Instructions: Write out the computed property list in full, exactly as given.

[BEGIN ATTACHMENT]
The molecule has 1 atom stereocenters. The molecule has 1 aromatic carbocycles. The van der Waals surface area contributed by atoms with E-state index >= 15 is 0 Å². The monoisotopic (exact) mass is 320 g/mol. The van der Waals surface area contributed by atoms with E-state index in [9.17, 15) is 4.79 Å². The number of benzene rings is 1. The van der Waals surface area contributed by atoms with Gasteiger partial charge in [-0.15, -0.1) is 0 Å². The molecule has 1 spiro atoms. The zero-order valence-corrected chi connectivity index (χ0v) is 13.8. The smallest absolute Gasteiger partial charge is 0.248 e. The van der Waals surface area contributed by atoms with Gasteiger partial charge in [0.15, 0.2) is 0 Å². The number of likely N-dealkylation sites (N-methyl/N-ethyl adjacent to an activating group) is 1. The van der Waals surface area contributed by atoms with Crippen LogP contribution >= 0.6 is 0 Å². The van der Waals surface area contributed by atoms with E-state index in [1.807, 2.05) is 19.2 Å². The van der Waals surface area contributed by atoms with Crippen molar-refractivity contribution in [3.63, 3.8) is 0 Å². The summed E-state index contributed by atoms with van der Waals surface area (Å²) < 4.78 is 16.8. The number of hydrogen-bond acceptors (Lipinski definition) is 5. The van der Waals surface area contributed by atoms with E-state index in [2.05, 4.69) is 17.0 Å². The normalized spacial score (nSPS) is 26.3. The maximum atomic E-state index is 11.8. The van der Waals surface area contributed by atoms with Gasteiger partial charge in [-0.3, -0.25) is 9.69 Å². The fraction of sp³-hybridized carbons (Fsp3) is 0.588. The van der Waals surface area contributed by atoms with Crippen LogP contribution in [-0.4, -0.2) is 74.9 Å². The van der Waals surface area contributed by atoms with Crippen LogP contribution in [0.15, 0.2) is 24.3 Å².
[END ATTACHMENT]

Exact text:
The molecule has 1 atom stereocenters. The molecule has 1 aromatic carbocycles. The van der Waals surface area contributed by atoms with E-state index >= 15 is 0 Å². The monoisotopic (exact) mass is 320 g/mol. The van der Waals surface area contributed by atoms with E-state index in [9.17, 15) is 4.79 Å². The number of benzene rings is 1. The van der Waals surface area contributed by atoms with Gasteiger partial charge in [-0.15, -0.1) is 0 Å². The molecule has 1 spiro atoms. The zero-order valence-corrected chi connectivity index (χ0v) is 13.8. The smallest absolute Gasteiger partial charge is 0.248 e. The van der Waals surface area contributed by atoms with Gasteiger partial charge in [0.15, 0.2) is 0 Å². The number of likely N-dealkylation sites (N-methyl/N-ethyl adjacent to an activating group) is 1. The van der Waals surface area contributed by atoms with Crippen LogP contribution >= 0.6 is 0 Å². The van der Waals surface area contributed by atoms with E-state index in [1.807, 2.05) is 19.2 Å². The van der Waals surface area contributed by atoms with Crippen molar-refractivity contribution in [3.63, 3.8) is 0 Å². The summed E-state index contributed by atoms with van der Waals surface area (Å²) < 4.78 is 16.8. The number of hydrogen-bond acceptors (Lipinski definition) is 5. The van der Waals surface area contributed by atoms with E-state index in [2.05, 4.69) is 17.0 Å². The normalized spacial score (nSPS) is 26.3. The maximum atomic E-state index is 11.8. The van der Waals surface area contributed by atoms with Gasteiger partial charge in [-0.3, -0.25) is 9.69 Å². The fraction of sp³-hybridized carbons (Fsp3) is 0.588. The van der Waals surface area contributed by atoms with Crippen LogP contribution in [-0.4, -0.2) is 74.9 Å². The van der Waals surface area contributed by atoms with Crippen LogP contribution in [0.15, 0.2) is 24.3 Å².